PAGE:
Forbes: Which Is The Better Investment Rental Property: A Single-Family Home Or Apartment Building?

By Lee Kiser

Investing in residential rental real estate is a great way to build wealth and diversify your portfolio. If you’re ready to plunge into rental property investing, should you buy a single-family home or an apartment building? There are four key points you should consider to assess which is the better investment: vacancy, management, maintenance and capital.


Vacancy impacts the income potential of both a single-family home and apartment investment; however, the economic impact of a vacancy in a single-family home is much greater. Vacancy in a home is black and white: You either have a tenant or you don’t. If your investment property goes three months vacant, then 25% of your annual revenue has disappeared.

By comparison, if a tenant leaves a unit in a three-flat and it stays vacant for three months, your annual revenue decreases by 6.25%. The more units the apartment investment has, the less detrimental impact a single vacancy has on the property’s income.



An investor can self-manage or hire a property management company. If you’re hiring a company, the cost tends to be higher for a single-family home than an apartment building as a percentage of revenue but higher for an apartment building in actual dollars. The reason is economy of scale. Management dollars might be higher for an apartment building, but you have many more sources of revenue in a 20-unit building than a single home. The same logic applies for other services for the building.

Another concept to consider for management is adding investments. If you want to buy another single-family home, the increase in management expense in linear, meaning you’ll simply double the cost of management by adding another unit. Alternatively, the economies of scale come into play again for a third-party management company. These companies will usually discount the cost of additional buildings added to the portfolio they manage for you.


Maintenance And Repairs

The same concept of economy of scale that makes apartments preferable to single-family homes for vacancies and management also applies to maintenance and repairs. The best example is the roof. The roof of a 1,200-square-foot, one-story single-family home is exactly the same size as the roof of a three-story four-flat (one garden unit slightly below grade and three stories above that) with four 1,200-square-foot units. The roof costs exactly the same amount to repair or replace. The expense as a percentage of revenue is obviously lower for the apartment building. This is still the case if the home rents for twice as much as a unit in the four-flat. This concept applies to every maintenance and repair line item in your investment.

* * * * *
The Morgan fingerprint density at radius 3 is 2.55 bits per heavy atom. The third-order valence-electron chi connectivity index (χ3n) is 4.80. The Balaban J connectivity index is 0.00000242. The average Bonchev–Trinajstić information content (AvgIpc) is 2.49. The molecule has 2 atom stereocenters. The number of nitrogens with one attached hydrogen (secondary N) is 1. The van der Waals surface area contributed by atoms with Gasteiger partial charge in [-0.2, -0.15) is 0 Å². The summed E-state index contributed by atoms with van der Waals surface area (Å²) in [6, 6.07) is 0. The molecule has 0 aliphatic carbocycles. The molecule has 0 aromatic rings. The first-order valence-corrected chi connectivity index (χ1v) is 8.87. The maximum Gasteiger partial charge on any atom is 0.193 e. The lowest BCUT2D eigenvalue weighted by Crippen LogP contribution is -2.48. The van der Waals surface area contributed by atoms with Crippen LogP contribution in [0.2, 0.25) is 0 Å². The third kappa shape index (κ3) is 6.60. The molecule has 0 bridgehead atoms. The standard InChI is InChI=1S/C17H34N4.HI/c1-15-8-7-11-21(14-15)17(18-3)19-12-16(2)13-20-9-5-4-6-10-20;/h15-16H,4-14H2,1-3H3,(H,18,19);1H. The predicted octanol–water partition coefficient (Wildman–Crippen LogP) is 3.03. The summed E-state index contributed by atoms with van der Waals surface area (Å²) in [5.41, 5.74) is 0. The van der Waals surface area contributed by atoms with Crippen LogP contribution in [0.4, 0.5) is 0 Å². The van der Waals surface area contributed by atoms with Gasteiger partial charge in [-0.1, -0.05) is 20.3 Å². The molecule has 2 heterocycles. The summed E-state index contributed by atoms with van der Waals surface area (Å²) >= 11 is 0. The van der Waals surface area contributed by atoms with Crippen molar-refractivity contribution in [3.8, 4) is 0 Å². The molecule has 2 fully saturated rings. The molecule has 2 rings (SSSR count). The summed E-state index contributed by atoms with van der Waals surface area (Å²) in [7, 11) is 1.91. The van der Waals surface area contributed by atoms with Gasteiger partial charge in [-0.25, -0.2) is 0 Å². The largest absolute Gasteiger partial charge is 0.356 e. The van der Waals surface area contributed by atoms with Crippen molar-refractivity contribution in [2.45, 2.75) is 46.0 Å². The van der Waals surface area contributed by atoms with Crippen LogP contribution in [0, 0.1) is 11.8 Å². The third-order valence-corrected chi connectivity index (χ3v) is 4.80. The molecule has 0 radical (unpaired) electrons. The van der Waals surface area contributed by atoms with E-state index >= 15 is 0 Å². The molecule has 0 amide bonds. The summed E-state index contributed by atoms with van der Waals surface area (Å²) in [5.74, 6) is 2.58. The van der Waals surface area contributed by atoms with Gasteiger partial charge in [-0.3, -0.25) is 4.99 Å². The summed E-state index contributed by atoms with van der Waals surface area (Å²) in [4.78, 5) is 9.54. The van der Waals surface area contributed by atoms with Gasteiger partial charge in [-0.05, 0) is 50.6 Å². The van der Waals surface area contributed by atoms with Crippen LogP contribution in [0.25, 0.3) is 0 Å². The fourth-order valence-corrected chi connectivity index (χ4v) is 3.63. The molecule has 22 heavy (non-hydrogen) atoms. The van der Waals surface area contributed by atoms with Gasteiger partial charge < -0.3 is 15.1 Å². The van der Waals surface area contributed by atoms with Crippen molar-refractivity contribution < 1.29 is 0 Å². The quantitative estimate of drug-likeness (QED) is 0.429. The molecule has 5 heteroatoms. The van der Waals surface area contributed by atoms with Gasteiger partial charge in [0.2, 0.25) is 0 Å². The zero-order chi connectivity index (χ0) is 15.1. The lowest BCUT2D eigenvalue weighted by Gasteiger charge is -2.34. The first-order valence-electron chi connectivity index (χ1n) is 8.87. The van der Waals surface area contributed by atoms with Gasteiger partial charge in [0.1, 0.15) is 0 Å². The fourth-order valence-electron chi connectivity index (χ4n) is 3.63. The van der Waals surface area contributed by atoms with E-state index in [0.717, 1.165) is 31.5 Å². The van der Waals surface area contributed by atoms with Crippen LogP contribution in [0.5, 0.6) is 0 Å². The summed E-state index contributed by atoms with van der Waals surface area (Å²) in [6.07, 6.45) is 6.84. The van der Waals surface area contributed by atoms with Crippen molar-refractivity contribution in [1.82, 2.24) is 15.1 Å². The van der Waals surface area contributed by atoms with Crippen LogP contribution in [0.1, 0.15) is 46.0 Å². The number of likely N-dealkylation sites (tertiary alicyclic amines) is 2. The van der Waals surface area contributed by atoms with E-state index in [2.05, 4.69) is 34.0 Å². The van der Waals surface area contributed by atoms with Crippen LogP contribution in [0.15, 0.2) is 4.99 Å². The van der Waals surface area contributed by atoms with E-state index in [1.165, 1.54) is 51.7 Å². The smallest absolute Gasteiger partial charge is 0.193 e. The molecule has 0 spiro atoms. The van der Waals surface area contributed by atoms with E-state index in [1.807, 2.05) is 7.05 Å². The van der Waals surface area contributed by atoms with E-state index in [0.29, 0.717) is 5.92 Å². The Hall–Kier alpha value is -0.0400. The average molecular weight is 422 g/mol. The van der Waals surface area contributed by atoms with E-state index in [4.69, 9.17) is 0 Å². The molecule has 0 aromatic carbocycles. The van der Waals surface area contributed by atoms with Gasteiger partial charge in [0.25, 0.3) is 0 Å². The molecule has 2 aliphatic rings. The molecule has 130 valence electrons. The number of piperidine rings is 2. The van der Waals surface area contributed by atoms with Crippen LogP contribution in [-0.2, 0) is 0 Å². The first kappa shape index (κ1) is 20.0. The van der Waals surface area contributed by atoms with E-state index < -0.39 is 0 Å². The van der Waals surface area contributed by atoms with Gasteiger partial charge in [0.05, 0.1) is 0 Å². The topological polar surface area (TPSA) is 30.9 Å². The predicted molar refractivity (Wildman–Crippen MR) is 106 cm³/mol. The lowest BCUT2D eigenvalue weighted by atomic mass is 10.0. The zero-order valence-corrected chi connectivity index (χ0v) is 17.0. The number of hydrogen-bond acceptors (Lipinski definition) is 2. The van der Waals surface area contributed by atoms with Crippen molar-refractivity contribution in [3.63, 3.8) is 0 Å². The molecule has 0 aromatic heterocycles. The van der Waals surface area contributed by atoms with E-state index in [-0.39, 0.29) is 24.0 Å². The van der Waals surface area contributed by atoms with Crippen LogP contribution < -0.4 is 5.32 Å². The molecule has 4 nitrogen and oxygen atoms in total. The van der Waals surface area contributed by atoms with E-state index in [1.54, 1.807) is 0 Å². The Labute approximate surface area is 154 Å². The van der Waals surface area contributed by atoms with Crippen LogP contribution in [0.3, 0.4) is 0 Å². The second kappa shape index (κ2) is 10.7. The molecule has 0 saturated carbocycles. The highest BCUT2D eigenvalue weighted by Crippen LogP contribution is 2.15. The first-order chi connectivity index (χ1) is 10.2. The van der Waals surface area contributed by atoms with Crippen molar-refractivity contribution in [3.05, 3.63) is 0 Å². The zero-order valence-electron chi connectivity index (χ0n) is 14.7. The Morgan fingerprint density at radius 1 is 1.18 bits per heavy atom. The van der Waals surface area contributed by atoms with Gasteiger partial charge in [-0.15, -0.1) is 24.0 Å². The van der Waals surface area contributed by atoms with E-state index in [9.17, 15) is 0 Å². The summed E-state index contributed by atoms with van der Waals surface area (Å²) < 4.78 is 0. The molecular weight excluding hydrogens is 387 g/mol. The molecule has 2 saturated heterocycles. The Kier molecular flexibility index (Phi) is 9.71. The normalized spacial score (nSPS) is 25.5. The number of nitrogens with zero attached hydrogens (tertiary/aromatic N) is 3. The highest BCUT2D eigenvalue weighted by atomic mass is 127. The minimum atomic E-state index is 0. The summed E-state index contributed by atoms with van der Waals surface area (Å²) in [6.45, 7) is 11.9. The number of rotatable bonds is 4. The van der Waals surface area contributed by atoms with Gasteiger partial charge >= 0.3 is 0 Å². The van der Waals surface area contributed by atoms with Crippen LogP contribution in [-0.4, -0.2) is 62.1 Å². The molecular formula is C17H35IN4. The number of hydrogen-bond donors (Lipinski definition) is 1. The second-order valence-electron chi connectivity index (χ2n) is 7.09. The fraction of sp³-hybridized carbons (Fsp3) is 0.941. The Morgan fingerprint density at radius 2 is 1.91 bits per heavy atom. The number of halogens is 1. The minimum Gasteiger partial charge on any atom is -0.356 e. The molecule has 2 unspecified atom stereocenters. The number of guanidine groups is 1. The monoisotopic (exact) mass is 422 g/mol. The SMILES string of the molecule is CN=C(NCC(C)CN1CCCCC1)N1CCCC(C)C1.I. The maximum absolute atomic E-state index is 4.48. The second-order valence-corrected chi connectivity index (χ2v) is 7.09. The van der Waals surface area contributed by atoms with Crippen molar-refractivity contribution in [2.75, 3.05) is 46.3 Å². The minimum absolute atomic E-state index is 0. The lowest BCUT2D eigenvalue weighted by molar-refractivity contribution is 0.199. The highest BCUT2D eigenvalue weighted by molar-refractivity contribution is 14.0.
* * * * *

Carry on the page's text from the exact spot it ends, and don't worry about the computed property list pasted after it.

Capital For Purchasing

So far, apartments seem a far better investment than a single-family home. So, why would anyone buy a rental house instead of a rental building? The main reason is the capital required for purchasing. Two factors come into play: the total price of the investment and financing available. In most markets, the price of a single-family home is typically less than the price of an apartment building. The down payment for a single-family home can be as low as 5%, while an investor typically needs 20-25% of the purchase price for an apartment building.

Let’s compare a $250,000 single-family home investment to a $250,000 apartment investment. For a $250,000 home, you will most likely need less than $15,000 to purchase it. For a $250,000 apartment building, you will need approximately $50,000 to buy it.

Now consider that the more likely scenario is that in the same market where a home is worth $250,000, the average four-flat is probably worth at least $500,000. This means the investor needs $15,000 to buy a house versus $100,000 or more to buy a four-flat. The amount of capital required to make a purchase, more than anything else, usually determines why an investor buys a single-family home instead of an apartment building.

If your goal is to invest in residential rental property, don’t despair too much about this capital issue. Most new apartment investors raise money from other investors or friends and family looking to diversify their money for the purchase. By taking on investors, you give away a piece or multiple pieces of the pie, but it enables you to get started in the apartment business. Although most rental investors gravitate to single-family homes for capital reasons and the low barrier to entry, the return on investment for apartments is typically higher, even if you have given away most of the pie to your investors for the capital to purchase.

Residential rental property is a good investment because, after all, people will always need a place to live. Before taking the plunge, consider the four points above, and decide what is best for your returns and capital. Most votes go for apartment buildings instead of single-family homes.


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Lee Kiser